The Ninth Ray of Philippine Flag and the Muslim Mindanao Issue
By: Manuel “Bong” Amora
The 9th Ray of Philippine Flag
I want to convey my heartfelt thanks to our Philippine legislators both the Senate and the Congress especially the bicameral conference committee who voted for the addition of a ninth ray to the sun in our Philippine Flag. The inclusion of the ninth ray represents Muslim Filipinos who fought for the nation’s independence.
The two houses of Philippine Congress, the Senate and the House of Representatives approved some amendments to R.A. 8491, otherwise known as An Act Prescribing the Code of the National Flag, Anthem, Motto, Coat-of-Arms, and Other Heraldic Items and Devices of the Philippines. Ironing differences of both Senate Bill (SB) 3307 and House Bill (HB) 6424 led into the inclusion of the ninth ray to the sun in our Philippine flag.
The author of Senate Bill (SB) 3307, Senator Richard Gordon, commended the approval of the measure saying that it would promote and enhance greater unity among Filipinos regardless of religion. “We are a country that has had a conflict with our Muslim brothers for the last so many decades. I think this is a big step toward reuniting our country, recognizing the contributions of our fellow countrymen, the Filipino Muslims. We should recognize their deeds in our country.” He said.
Well, “better late than never” shall I say, the addition of the ninth ray should have been done a long time ago. In my previous entry titled “Pilipino Ako Saan man sa Mundo” (A glimpse of freedom), I said that “that true character, customs and traditions we have Filipinos, were originally acquired from the genuine blood of our ancestors who were already in our motherland prior to the Spanish era”. Muslims are the original inhabitants of Philippine islands before Christianity was introduced by Spaniards who ruled our country for three centuries. Though history tells us that WE, Filipinos later on accept the Spanish rule in our land, undeniably our brother Muslims were among those proven as the earlier inhabitants of the country.
Though Filipino historians have presented different kinds of Philippine periodization wherein the Filipino is the focus, U.P. History Professor Dr. Ma. Luisa Camagay admitted that “whatever things that they did should be considered as the turning points, not what the colonial experience has been”.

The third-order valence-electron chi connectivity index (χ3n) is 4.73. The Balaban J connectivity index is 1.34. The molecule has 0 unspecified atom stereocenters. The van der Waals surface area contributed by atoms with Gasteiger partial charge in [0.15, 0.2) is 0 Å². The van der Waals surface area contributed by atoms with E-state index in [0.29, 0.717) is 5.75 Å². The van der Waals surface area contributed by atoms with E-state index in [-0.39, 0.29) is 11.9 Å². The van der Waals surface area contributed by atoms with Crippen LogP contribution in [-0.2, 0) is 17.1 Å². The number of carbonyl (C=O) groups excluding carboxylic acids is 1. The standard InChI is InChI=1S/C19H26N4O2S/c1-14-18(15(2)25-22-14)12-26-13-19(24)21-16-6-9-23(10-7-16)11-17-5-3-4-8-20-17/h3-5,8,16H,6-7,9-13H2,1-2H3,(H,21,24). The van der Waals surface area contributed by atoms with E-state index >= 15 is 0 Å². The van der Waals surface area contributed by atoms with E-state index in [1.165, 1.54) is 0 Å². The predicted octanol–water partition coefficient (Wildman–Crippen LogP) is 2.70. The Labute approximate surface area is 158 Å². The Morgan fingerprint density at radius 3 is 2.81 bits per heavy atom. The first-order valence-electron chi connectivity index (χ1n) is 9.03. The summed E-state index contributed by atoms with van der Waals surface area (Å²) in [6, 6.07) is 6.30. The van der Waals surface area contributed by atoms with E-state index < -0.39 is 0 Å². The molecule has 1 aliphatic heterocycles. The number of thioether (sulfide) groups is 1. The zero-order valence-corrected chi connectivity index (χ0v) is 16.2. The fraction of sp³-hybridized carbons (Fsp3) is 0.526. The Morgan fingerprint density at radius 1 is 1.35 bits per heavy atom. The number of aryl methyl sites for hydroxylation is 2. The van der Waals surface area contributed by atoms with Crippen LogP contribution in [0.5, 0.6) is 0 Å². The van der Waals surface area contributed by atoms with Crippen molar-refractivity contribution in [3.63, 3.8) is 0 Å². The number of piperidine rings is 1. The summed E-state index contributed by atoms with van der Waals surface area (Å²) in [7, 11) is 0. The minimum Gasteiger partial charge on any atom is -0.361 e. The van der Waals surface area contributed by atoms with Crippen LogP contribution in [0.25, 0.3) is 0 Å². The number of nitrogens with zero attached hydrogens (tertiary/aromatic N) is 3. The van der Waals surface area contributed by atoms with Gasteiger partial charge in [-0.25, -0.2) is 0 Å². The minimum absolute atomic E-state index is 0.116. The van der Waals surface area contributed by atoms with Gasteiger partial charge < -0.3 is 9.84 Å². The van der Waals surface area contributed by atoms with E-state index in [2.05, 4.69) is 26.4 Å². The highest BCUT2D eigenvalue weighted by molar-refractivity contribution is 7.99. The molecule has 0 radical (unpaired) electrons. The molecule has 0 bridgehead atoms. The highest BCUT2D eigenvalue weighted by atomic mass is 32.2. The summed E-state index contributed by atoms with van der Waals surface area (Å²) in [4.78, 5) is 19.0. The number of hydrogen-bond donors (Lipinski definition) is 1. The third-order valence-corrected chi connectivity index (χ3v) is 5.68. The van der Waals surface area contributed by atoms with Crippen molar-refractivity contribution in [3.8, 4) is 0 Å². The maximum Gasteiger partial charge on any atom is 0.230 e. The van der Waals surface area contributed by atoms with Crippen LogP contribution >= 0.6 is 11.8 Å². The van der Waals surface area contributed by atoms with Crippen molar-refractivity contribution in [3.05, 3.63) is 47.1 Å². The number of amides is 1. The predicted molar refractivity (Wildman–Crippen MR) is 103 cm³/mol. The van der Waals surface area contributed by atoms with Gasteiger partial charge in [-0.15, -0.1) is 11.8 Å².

Acknowledging the courage, bravery, and integrity of Muslim Filipinos who fought for the nation’s independence are the main reasons of the “ray” inclusion and history can prove that Muslim Filipinos were among the populace who bravely resist Spanish colonization even at very early time of Spanish rule.
Southeast Asia section, Metamorphosis at http://rantburg.com/ says “Philippine history also acknowledged that long before the coming of the Spaniards, Muslims in Mindanao and Sulu were already known by their ethnic names like; Magindanaw, Maranao, Tausug, and more. Originally, the Spaniards were the ones called them “Moro or Moros”. After the Spanish rule, Philippines were under America for 50 years, and a quarter of a century of the Second Philippine Republic, they were Muslim Filipinos”.
To dig more, I found out that Moro leaders at that time asserted they (Muslims) were not Filipinos, warning that the cultural, social and religious chasm between them would spell a troubled union. The Muslim Filipino leaders did not ignore history and the warnings of their elders. While they deplored in the strongest terms – the plight of the Muslim, they had to play politics with the powers in Manila to stay in power”.
And according to PBS ( http://www.pbs.org/ ) an online site that tackles worlds of science, history, nature and public affairs “The Moroland (Mindanao, Sulu, Basilan, Tawi-Tawi and Palawan), also presently known as Southern Philippines, comprises the area of about 96,438 sq. km- about 33 percent of the total land territories of the Philippines. Currently, it contains 23 of the Philippines’ 73 provinces”. The land has been picturesquely described by Herman Hagedorn as “a vast green crab, in tropic waters, stretching out an irritated claw after a school of minnows skipping off in the direction of Borneo. The crab is Mindanao. The irritated claw is the Zamboanga Peninsula. The minnows are the islands of the Sulu Archipelago”.